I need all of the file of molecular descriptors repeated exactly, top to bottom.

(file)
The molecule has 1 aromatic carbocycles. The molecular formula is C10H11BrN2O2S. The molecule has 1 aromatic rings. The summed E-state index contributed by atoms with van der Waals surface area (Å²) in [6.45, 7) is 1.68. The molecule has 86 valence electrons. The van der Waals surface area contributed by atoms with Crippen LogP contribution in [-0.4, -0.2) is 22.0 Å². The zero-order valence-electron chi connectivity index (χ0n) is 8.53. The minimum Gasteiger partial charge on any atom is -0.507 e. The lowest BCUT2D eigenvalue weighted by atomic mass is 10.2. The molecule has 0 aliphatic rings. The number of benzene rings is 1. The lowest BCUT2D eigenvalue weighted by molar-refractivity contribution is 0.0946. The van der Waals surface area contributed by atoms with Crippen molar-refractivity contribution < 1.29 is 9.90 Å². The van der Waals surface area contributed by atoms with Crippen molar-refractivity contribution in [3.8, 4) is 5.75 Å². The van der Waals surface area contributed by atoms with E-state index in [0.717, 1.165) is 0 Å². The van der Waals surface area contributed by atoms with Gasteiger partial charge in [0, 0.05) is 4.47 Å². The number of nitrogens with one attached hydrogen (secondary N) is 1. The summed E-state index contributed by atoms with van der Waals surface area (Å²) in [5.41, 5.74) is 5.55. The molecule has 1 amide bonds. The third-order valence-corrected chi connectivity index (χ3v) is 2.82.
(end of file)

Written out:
The molecule has 1 aromatic carbocycles. The molecular formula is C10H11BrN2O2S. The molecule has 1 aromatic rings. The summed E-state index contributed by atoms with van der Waals surface area (Å²) in [6.45, 7) is 1.68. The molecule has 86 valence electrons. The van der Waals surface area contributed by atoms with Crippen LogP contribution in [-0.4, -0.2) is 22.0 Å². The zero-order valence-electron chi connectivity index (χ0n) is 8.53. The minimum Gasteiger partial charge on any atom is -0.507 e. The lowest BCUT2D eigenvalue weighted by atomic mass is 10.2. The molecule has 0 aliphatic rings. The number of benzene rings is 1. The lowest BCUT2D eigenvalue weighted by molar-refractivity contribution is 0.0946. The van der Waals surface area contributed by atoms with Crippen molar-refractivity contribution < 1.29 is 9.90 Å². The van der Waals surface area contributed by atoms with Crippen molar-refractivity contribution in [3.8, 4) is 5.75 Å². The van der Waals surface area contributed by atoms with E-state index in [0.717, 1.165) is 0 Å². The van der Waals surface area contributed by atoms with Gasteiger partial charge in [0, 0.05) is 4.47 Å². The number of nitrogens with one attached hydrogen (secondary N) is 1. The summed E-state index contributed by atoms with van der Waals surface area (Å²) in [5.41, 5.74) is 5.55. The molecule has 1 amide bonds. The third-order valence-corrected chi connectivity index (χ3v) is 2.82.